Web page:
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    May 19, 2008  



Do over! DLA Piper put on a lunch for 100 friends and clients last week at the DC Ritz featuring a couple political seers who, at a similar lunch last November, predicted Hillary Clinton would sweep the primaries. That's okay, just shows how exciting things are. This time, former House majority leaders Dick Gephardt (senior counsel in DLA's government affairs group) and Dick Armey (senior policy advisor and co-chair of the firm's Homeland Security Task Force) joined political analyst Charlie Cook, with Gephardt predicting the Democrats will pick up 10 seats in the House and three in the Senate. All we can predict is that these sessions must be good for biz dev.


DLA government affairs chair (and former Michigan governor) Jim Blanchard with Gephardt, who looks more relaxed than when he himself was running ragged for president not long ago. Jim tells us he's negotiating a deal with Canada for a $3 billion alternative to the Ambassador Bridge, the major trade route between Detroit and Windsor, Ontario. As a former Ambassador to Canada, he's a little biased, but says it's the most important public works project in America, one which Canadian P.M. Stephen Harper and President Bush discussed at a recent summit in New Orleans.


As the nation turns from primaries to general, it's time for former Hogan & Hartson international trade partner Frank Fahrenkopf to shift gears, too. After chairing the Republican National Committee for six years under Reagan, Frank co-founded and co-chairs the Commission on Presidential Debates, which has determined the moderator, format, and ground rules for the 18 presidential and VP debates since 1988.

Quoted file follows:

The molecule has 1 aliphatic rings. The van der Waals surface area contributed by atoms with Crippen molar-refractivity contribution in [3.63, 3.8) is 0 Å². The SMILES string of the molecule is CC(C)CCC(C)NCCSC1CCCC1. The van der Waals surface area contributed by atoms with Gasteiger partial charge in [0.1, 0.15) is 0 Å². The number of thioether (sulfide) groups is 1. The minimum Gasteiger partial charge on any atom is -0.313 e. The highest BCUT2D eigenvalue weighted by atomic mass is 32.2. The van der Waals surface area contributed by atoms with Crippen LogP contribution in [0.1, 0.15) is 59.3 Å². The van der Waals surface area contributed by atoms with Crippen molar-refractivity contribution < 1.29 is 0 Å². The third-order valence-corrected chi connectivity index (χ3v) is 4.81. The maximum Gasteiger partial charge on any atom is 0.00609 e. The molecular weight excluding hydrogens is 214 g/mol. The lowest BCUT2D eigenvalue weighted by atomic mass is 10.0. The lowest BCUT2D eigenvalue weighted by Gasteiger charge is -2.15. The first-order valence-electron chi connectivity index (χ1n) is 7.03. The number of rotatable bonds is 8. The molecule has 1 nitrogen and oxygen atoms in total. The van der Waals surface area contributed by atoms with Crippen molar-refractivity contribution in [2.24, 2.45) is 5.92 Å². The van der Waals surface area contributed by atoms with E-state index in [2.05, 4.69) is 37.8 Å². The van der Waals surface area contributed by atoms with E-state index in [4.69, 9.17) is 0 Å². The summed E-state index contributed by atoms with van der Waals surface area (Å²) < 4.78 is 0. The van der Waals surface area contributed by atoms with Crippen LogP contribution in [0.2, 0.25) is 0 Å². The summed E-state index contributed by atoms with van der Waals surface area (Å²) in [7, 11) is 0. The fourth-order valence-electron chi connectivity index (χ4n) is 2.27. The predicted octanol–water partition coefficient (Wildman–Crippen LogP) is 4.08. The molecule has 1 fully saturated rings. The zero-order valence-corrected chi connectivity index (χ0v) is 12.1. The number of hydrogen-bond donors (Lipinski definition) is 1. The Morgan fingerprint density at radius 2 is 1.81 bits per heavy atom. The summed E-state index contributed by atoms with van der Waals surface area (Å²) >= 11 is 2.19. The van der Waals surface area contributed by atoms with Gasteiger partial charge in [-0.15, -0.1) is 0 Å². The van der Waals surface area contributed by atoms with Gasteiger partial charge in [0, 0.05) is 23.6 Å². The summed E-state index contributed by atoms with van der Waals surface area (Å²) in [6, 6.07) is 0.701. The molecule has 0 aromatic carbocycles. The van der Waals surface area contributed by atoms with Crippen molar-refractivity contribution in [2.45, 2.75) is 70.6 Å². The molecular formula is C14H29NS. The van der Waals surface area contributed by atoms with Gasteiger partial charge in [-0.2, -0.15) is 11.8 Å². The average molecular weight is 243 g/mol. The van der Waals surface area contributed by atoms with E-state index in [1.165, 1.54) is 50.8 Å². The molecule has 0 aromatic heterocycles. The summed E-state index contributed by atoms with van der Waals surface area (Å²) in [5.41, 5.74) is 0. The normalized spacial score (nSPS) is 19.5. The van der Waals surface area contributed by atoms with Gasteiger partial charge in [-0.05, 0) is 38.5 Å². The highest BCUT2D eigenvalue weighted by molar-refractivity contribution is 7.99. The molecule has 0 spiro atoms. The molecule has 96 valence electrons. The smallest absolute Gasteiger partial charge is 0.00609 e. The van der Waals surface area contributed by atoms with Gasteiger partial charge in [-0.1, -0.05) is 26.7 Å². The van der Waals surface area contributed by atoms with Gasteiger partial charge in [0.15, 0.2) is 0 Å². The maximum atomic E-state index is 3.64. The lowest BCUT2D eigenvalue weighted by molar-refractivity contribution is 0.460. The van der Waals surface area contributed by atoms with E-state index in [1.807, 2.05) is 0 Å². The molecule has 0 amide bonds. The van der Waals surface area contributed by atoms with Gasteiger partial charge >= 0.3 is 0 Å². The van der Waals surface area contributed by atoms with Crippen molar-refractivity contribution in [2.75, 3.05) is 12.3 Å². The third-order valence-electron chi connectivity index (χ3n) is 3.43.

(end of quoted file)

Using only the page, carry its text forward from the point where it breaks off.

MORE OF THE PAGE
Frank, who's CEO of the American Gaming Association by day, tells us McCain and Obama have recently been in contact with him and suggested moderator-free debates, but that it's not a format he'd consider (okay for Lincoln and Douglas's time, but too boring for today). Frank's other debate no-no's include gimmicks like the CNN/You Tube debate featuring a question by a snowman.


So who's on the front lines of election 2008? For one there's Broderick Johnson, president of Bryan Cave Strategies, lobbying arm of the eponymous St. Louis-based law firm. Though Broderick served as Bill Clinton's liaison to the House of Representatives in 1999-2000, he's known Obama since his 2003 Senate run and backs him for president. Besides canvassing for his friend, Broderick spent the primary season traveling to polling sites, where he would spend up to 13-hour days keeping watch on voter rights issues.


The Michigan grad (JD '83) says his most rewarding moment came during the May 6 Indiana Primary, when he met a man who'd spent 90 minutes traveling by bus to three different polling stations, but was denied a vote because he was in the wrong precinct. With just one minute until the polls closed, the man was about to give up . . . until Broderick stepped in and secured a provisional ballot

Andrews Kurth
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